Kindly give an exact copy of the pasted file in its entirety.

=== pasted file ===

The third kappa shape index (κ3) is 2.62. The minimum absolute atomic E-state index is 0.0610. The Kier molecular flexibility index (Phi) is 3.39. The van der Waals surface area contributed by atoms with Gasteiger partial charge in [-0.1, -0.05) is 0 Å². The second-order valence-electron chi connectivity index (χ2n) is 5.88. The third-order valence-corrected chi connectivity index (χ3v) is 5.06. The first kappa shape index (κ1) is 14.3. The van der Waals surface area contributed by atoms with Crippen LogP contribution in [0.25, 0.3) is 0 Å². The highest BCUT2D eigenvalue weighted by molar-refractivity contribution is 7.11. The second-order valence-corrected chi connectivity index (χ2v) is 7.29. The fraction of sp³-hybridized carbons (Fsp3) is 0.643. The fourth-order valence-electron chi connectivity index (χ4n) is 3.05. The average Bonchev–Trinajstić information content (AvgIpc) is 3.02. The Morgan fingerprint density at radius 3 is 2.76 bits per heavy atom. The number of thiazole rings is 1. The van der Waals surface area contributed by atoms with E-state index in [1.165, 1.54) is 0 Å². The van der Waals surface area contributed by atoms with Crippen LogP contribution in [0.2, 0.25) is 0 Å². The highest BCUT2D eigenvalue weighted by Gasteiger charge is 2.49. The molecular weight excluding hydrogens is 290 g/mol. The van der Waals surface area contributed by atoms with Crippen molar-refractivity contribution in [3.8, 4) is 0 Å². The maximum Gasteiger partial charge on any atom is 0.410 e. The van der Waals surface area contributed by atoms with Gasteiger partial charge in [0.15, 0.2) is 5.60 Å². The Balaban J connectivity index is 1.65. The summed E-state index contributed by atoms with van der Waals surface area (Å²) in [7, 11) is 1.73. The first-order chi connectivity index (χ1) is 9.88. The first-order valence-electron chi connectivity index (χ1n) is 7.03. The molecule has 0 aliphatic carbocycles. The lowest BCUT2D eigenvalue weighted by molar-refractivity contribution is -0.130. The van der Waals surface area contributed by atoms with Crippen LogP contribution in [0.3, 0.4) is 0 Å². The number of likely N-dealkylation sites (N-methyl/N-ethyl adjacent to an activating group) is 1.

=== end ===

The third kappa shape index (κ3) is 2.62. The minimum absolute atomic E-state index is 0.0610. The Kier molecular flexibility index (Phi) is 3.39. The van der Waals surface area contributed by atoms with Gasteiger partial charge in [-0.1, -0.05) is 0 Å². The second-order valence-electron chi connectivity index (χ2n) is 5.88. The third-order valence-corrected chi connectivity index (χ3v) is 5.06. The first kappa shape index (κ1) is 14.3. The van der Waals surface area contributed by atoms with Crippen LogP contribution in [0.25, 0.3) is 0 Å². The highest BCUT2D eigenvalue weighted by molar-refractivity contribution is 7.11. The second-order valence-corrected chi connectivity index (χ2v) is 7.29. The fraction of sp³-hybridized carbons (Fsp3) is 0.643. The fourth-order valence-electron chi connectivity index (χ4n) is 3.05. The average Bonchev–Trinajstić information content (AvgIpc) is 3.02. The Morgan fingerprint density at radius 3 is 2.76 bits per heavy atom. The number of thiazole rings is 1. The van der Waals surface area contributed by atoms with E-state index in [1.165, 1.54) is 0 Å². The van der Waals surface area contributed by atoms with Crippen LogP contribution in [0.2, 0.25) is 0 Å². The highest BCUT2D eigenvalue weighted by Gasteiger charge is 2.49. The molecular weight excluding hydrogens is 290 g/mol. The van der Waals surface area contributed by atoms with Crippen molar-refractivity contribution in [3.8, 4) is 0 Å². The maximum Gasteiger partial charge on any atom is 0.410 e. The van der Waals surface area contributed by atoms with Gasteiger partial charge in [0.15, 0.2) is 5.60 Å². The Balaban J connectivity index is 1.65. The summed E-state index contributed by atoms with van der Waals surface area (Å²) in [7, 11) is 1.73. The first-order chi connectivity index (χ1) is 9.88. The first-order valence-electron chi connectivity index (χ1n) is 7.03. The molecule has 0 aliphatic carbocycles. The lowest BCUT2D eigenvalue weighted by molar-refractivity contribution is -0.130. The van der Waals surface area contributed by atoms with Crippen LogP contribution in [0.3, 0.4) is 0 Å². The number of likely N-dealkylation sites (N-methyl/N-ethyl adjacent to an activating group) is 1.